eco204_summer_2009_practice_problem_3_solution

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Unformatted text preview: University of Toronto, Department of Economics, ECO 204. Summer 2009. S. Ajaz Hussain ECO 204 Summer 2009 S. Ajaz Hussain Practice Problems 3 Solutions Please help improve the course by sending me an email about typos or suggestions for improvements Note: Please don't memorize these solutions in the expectation that similar questions will appear on tests and exams. Instead, try to understand how to derive the answer as you'll be tested on techniques and applications, not on memorization. Moreover, tests and exams will cover topics and techniques that may not be in these practice problems. You are urged to go over all lectures, class notes and HWs thoroughly. Question 1 (20082009 Test 1 Question) In a marketing survey, consumers indicate they have an increasing marginal rate of substitution between Q1 and Q2. The survey also indicates that these consumers have convex preferences over Q1 and Q2. What can be said about the nature of Q1 and Q2? Give a brief explanation using a diagram to illustrate your answer. Answer: The question gives two key facts: one, that MRS is increasing and second that preferences are convex, i.e. consumers like variety. You already know that a consumer with an increasing MRS and good goods has the indifference curve: Indifference Curves with Increasing MRS 1 University of Toronto, Department of Economics, ECO 204. Summer 2009. S. Ajaz Hussain If preferences are convex, then the combination of two bundles A and B which both lie on the indifference curve are preferred to either A or B. In this case, the only way the bundle C (a combination of A and B) is preferred to either A or B is if Q1 and Q2 are "bad" goods, so that preferences are increasing towards the origin as depicted below. Bundle C a Combination of Bundles A & B Is Preferred to Bundles A or B In sum: Q1 and Q2 are "bad" goods. By the way, you can also draw other types of indifference curves: for example, there can be an upward sloping indifference curve. Draw one and ask yourself what kind of goods will generate such indifference curves? Question 2 In this question, you will practice checking for convex preferences via a mathematical approach. You know that the CobbDouglas utility function U = Q1 Q2 represents convex preferences. It may be helpful to review the definition of convex preferences again. Suppose = and = . (a) Suppose you're currently consuming a unit of good 1. If your utility is 1, how many units of good 2 are you consuming? Label this bundle y. Answer: Your utility is: U = Q1 Q2 U = Q11/4 Q23/4 1 = 11/4 Q23/4 Solving for Q2 yields Q2 = 1. Thus y = (1,1). 2 University of Toronto, Department of Economics, ECO 204. Summer 2009. S. Ajaz Hussain (b) Suppose you increase your consumption of good 1 by a unit. How much of good 2 must you consume to remain on the same indifference curve? Label this bundle . Answer: Because you remain on the same indifference curve, your utility continues to be 1. With Q1 = 2, the utility function is: U = Q1 Q2 U = Q11/4 Q23/4 1 = 21/4 Q23/4 1/21/4 = Q23/4 Q23/4 = 1/21/4 Q2= {1/21/4 }4/3 Q2= 1/2(1/4)(4/3) Q2= 1/21/3 Q2= 0.79 Observe how this answer makes sense: if you consume more of good 1 then, to stay on the same indifference curve, you must consume less of good 2.Thus, z = (2, 0.79). (c) Suppose you combine bundles y and z in a 60:40 ratio. What is the combination bundle? Graph the combination, y and z bundles below. Answer: A 60:40 combination of the bundles y and z is: (Combination Q1, Combination Q2)= (0.6(1) + 0.4(2) , 0.6(1) + 0.4(0.79)) (Combination Q1, Combination Q2)= (1.4, 0.916) This is depicted below: 3 University of Toronto, Department of Economics, ECO 204. Summer 2009. S. Ajaz Hussain You should pay careful attention to this graph since we'll be graphing convex combinations repeatedly. We had to graph a 60:40 combination of y and z. The "x" coordinate of the combination bundle is the 60:40 combination of the "x" coordinates of y and z: 0.6(1) + 0.4(2) = 1.4. But even though the combination bundle is a 60:40 combination of y and z, when you draw the graph, you "cut" the line in a 40:60 ratio. This is important to remember: cut the line in the opposing ratios. Here is why: the 60:40 combination of 1 and 2 is 1.4. Now, the total distance between 1 and 2 is 2 1 = 1. Imagine the "scale" starts at 1: the distance between 1.4 and 1 is 1.4 1 = 0.4 which is 0.4/1 = 40% of the distance between 1 and 2. Similarly, the distance between 1.4 and 2 is 2 1.4 = 0.6, which is 60% of the distance between 1 and 2. You should verify this for the y coordinates too. (d) Choose a bundle x such that y and z are at least as good as x. Show that the combination of y and z is at least as good x and thus that the CobbDouglas utility function represents convex preferences. Answer: In this case, any bundle x below the indifference curve will have y and z be least as good as x. Let's choose x = 0 which gives you utility 0. Clearly, the utility of the combination of y and z is greater than x and for that matter y and z: U = Q1 Q2 4 University of Toronto, Department of Economics, ECO 204. Summer 2009. S. Ajaz Hussain U = Q11/4 Q23/4 U = (1.4)1/4 (0.96)3/4 U = 1.04 This shows that a combination of y and z yields more utility than either y and z so that the consumer has a "taste for variety". Question 3 In this question you will practice another common utility function in economics and finance: the CES utility function. The nice thing about it is that it encompasses other common utility functions such as the CobbDouglas, perfect substitutes and complements as special cases. Consider a consumer with a consumption set over two goods Q1 and Q2. The CES utility function is: U = [ Q1 ( 1)/ + Q1 ( 1)/ ] /( 1) where , and are constants. Often as in the lectures the term ( 1)/ is expressed in terms of the parameter ("row") where: = ( 1)/ so that the CES utility function becomes: U = [ Q1 + Q1 ] 1/ I am going to work with U = [ Q1 ( 1)/ + Q1 ( 1)/ ] /( 1) but be forewarned that you may see the CES utility expressed differently in the future. In this question you will show that the utility functions: Imperfect Substitutes: U = Q1 Q2 Perfect Substitutes: U = Q1 + Q2 are "special cases" of the CES utility function by showing that as varies, the MRS of the indifference curves of the CES utility function are approximately equal to the MRS of the indifference curves of the imperfect substitutes and perfect substitutes utility functions. You are not responsible for proving the result for complements utility function, although it would be 5 University of Toronto, Department of Economics, ECO 204. Summer 2009. S. Ajaz Hussain a nice exercise applying L'Hospital's rule. Imperfect Substitutes: lim 1 of U = [ Q1 ( 1)/ + Q2 ( 1)/ ] /( 1) Perfect Substitutes: lim of U = [ Q1 ( 1)/ + Q2( 1)/ ] /( 1) Complements: lim 0 of U = [ Q1 ( 1)/ + Q2( 1)/ ] /( 1) (a) Assume 0 and derive the MRS of the CES utility function. Answer: The CES utility function is: U = [ Q1 ( 1)/ + Q2( 1)/ ] /( 1). To get the MRS we need dU/dQ1 and dU/dQ2: dU/dQ1 = {/( 1)} [ Q1 ( 1)/ + Q2( 1)/ ] {/( 1) 1} {( 1)/} Q1{( 1)/ 1} dU/dQ1 = [ Q1 ( 1)/ + Q2( 1)/ ] 1/( 1) Q1 1/ Similarly: dU/dQ2 = {/( 1)} [ Q1 ( 1)/ + Q2( 1)/ ] {/( 1) 1} {( 1)/} Q2{( 1)/ 1} dU/dQ2 = [ Q1 ( 1)/ + Q2( 1)/ ] 1/( 1) Q2 1/ Hence: MRS = (dU/dQ1)/(dU/dQ2) = Q1 1/ / Q2 1/ MRS = Q2 1/ / Q1 1/ = (/) (Q2/Q1) 1/ 6 University of Toronto, Department of Economics, ECO 204. Summer 2009. S. Ajaz Hussain (b) Compute the MRS of U = Q1 Q2. Answer: From U = Q1 Q2: dQ/dQ1 = Q11 Q2 dU/dQ2 = Q1 Q2 1 The MRS is MU1/MU2. Using the expressions above: MRS = (/)(Q2/Q1) (c) Substitute = 1 in the MRS of the CES utility function: do you get the MRS of U = Q1 Q2? Hint: obviously Answer: The MRS of the CES utility function is: MRS = (/) (Q2/Q1) 1/ If = 1 we get MRS = (/)(Q2/Q1) thus confirming the result that: lim 1 of U = [ Q1 ( 1)/ + Q2 ( 1)/ ] /( 1) will give the indifference curves of U = Q1 Q2. (d) Compute the MRS of U = Q1 + Q2. Answer: Now: dQ/dQ1 = dU/dQ2 = Thus: 7 University of Toronto, Department of Economics, ECO 204. Summer 2009. S. Ajaz Hussain MRS = MU1/MU2 = / (e) Substitute = in the MRS of the CES utility function: do you get MRS of U = Q1 + Q2? Answer: The MRS of the CES utility function is: MRS = (/) (Q2/Q1) 1/ As observe that 1/ 0 so that: MRS = (/)(Q2/Q1)0 = / thus confirming the result that: lim of U = [ Q1 ( 1)/ + Q2 ( 1)/ ] /( 1) will give the indifference curves of U = Q1 + Q2. CES utility function is groovy. 8 ...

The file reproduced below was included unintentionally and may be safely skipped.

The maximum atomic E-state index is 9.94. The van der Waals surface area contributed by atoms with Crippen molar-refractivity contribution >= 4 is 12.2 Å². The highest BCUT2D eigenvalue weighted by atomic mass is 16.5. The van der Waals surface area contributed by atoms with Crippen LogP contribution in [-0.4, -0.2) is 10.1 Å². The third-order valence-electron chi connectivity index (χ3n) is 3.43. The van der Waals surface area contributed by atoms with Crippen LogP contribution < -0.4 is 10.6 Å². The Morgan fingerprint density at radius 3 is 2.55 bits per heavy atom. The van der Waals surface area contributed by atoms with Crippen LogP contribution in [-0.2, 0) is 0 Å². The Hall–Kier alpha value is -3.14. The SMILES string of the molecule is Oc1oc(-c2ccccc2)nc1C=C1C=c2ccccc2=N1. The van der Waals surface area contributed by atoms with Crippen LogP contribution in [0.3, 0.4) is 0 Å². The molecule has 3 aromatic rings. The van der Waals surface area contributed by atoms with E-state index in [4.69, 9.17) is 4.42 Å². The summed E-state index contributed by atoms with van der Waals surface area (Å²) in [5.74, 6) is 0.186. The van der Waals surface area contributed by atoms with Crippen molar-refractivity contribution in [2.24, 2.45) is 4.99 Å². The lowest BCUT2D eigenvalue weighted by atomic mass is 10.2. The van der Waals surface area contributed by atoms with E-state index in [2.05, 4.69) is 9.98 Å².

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This note was uploaded on 05/02/2011 for the course ECO 204 taught by Professor Hussein during the Fall '08 term at University of Toronto.